I’ve seen some frienly faces I knew from other FLOSS events (Aleix Pol, Rodrigo Moya, Carlos Garnacho, Will Stephenson) and I’ve met people I had only read so far (Jos Poortvliet, Holger Freyther). There are some people that were not under my radar, too (Richard Hughes, Vincent Untz).

Yesterday we had talk about QtWebkit by Holger. He tried to show us how good Qt integration with Webkitwas. But he failed. Miserably. It’s not good. It’s AMAZING. Thanks to QtWebkit, he was able to wrote a browser with tabs, cookie management, bookmarks and plugin support in 7800 (seventy eight hundred) lines of code. In five days. The only thing missing was SSL certificate management. Awesome. I provided live translation to Spanish, for non-English speaks.

In the afternoon we had a couple of talks about FreeDesktop.org by Rodrigo, Will and Vicent. In the end, I think the problem with FreeDesktop.org is Gnome and KDE are just suggesting, instead of strongly demanding, their developers to work together.

After that, Aleix talked about KDevelop 4 and demoed it. I have to say I’m gratefully surprised by its progess. Last time I tested it (like 5 months ago), it was totally useless. Currently it works and it works reasonable well. I may start using it soon.

After so much talk, we were quite tired and hungry and went to Los Bestias (“The Rudes”) for dinner. It’s not the typical Spanish restaurant, it’s a “funny restaurant”: the bartender threw (literally) salted peanuts all over the our table, they brought us urinaries with beer and sangria, etc. It was quite funny, IMO.

There are two more days of Guademy, I’ll post more tomorrow.

I’m moving a large software package from Visual C++ 2003 to Visual C++ 2008. It depends on 3 years old versions of a lot of third party packages: ICE 3.0.1, ACE 5.4.3, Boost 1.33.1, Qt 4.1, etc.

Those libraries have underwent so many changes that updating the whole software to Visual C++ 2008 and the newest versions of the 3rd party libraries would be a too difficult task to be accomplished in a reasonable amount of time, therefore I’ve decided I’m going to stick to old libraries as much as possible, while moving to Visual C++ 9.0. The next step would be to move to newer versions of the 3rd party libraries or even to remove most of those dependencies and make the software depend only on Qt.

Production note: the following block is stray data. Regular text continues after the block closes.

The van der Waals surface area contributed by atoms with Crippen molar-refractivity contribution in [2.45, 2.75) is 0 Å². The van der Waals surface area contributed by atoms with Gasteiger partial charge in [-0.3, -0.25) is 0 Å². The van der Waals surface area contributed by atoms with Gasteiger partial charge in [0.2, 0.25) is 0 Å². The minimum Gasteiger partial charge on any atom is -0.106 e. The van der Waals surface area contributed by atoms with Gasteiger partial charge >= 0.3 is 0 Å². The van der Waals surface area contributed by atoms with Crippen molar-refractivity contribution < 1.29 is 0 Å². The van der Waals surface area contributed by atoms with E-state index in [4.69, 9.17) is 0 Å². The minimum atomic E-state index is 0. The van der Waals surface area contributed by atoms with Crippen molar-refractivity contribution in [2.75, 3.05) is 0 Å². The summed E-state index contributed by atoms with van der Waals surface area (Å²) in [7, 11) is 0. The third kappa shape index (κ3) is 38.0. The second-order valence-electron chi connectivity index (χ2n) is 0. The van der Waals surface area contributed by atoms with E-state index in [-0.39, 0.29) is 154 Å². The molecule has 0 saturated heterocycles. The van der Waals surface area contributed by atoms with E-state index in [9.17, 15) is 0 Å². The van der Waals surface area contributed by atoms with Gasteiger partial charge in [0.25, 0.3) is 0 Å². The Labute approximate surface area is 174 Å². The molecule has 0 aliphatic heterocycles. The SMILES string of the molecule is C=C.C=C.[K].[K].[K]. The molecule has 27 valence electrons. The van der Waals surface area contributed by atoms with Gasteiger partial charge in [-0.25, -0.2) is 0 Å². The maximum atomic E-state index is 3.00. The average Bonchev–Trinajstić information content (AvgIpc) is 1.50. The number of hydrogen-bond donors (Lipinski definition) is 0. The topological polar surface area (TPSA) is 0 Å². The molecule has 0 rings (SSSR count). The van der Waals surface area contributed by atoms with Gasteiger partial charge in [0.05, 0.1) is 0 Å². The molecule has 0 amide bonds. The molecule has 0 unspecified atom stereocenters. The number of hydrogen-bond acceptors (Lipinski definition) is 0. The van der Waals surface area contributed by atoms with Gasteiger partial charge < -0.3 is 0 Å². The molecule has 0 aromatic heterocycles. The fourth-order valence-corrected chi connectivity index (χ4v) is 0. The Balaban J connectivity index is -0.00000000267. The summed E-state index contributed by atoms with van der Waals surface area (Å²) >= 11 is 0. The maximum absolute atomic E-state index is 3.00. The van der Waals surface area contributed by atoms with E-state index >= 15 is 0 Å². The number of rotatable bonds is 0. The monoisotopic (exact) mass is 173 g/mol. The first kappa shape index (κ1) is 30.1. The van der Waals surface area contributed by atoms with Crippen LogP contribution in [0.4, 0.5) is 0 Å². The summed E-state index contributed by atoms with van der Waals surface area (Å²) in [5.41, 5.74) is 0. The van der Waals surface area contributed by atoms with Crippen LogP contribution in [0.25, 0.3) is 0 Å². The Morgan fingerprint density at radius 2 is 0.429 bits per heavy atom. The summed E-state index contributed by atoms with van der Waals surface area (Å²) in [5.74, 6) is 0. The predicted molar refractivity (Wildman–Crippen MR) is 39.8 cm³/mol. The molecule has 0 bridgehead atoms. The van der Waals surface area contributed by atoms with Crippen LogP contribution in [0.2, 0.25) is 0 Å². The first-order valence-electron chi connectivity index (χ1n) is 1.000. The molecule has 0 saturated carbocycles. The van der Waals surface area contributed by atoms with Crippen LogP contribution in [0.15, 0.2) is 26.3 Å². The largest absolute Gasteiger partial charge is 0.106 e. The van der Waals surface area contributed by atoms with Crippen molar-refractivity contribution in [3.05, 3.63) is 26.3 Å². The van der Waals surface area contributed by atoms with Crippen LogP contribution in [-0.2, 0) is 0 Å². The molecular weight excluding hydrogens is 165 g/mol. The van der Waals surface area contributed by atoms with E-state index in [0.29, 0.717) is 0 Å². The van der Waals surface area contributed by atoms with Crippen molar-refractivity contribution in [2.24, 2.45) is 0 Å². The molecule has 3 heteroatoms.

For starters, stock Boost 1.33.1 did not build with VC++ 9.0 but after some digging and tweaking, it works. Here is how:

  1. Download Boost 1.33.1 and uncompress it. It does not support VC++ 9.0.
  2. Apply patch to support VC++ 9.0
  3. Open cmd.exe and run %PROGRAMFILES%\Microsoft Visual Studio 9.0\VC\vcvarsall.bat
  4. boost_1_33_1\tools\build\jam_src and run build.bat
  5. Go to directory boost_1_33_1 and run tools\build\jam_src\bin.nt\x86\bjam.exe -sTOOLS=vc-9_0
  6. Run tools\build\jam_src\bin.nt\x86\bjam.exe -sTOOLS=vc-9_0 install to install to c:\boost

Many people I know routinely use GNU Screen but I had never used it because a) I usually work on servers locally or on-site through SSH, b) it’s quite complex to learn and key combinations interfere with other applications.

This time, however, I’m VPN-ing to the servers I’m setting up Zumastor on. There are two steps in the set up which take a lot of time, initializing the logical volume with nulls (optional, but my advice is you accomplish it for improved replication times) and creating the filesystem. If you are over a bad VPN connection (as it was the day before yesterday), you are essentially fucked because every time the VPN disconnects, the interactive command you launchped is aborted and you need to start it over again. Grrr.

So I decided it was about time to get me started with ‘screen’. Oh my. I love it. It comes with every Linux and *BSD distribution and it does its job very well. In case you want to give it a try, read the GNU Screen introduction and beginners tutorial which Kuro5hin (read “corrosion”) published four years ago.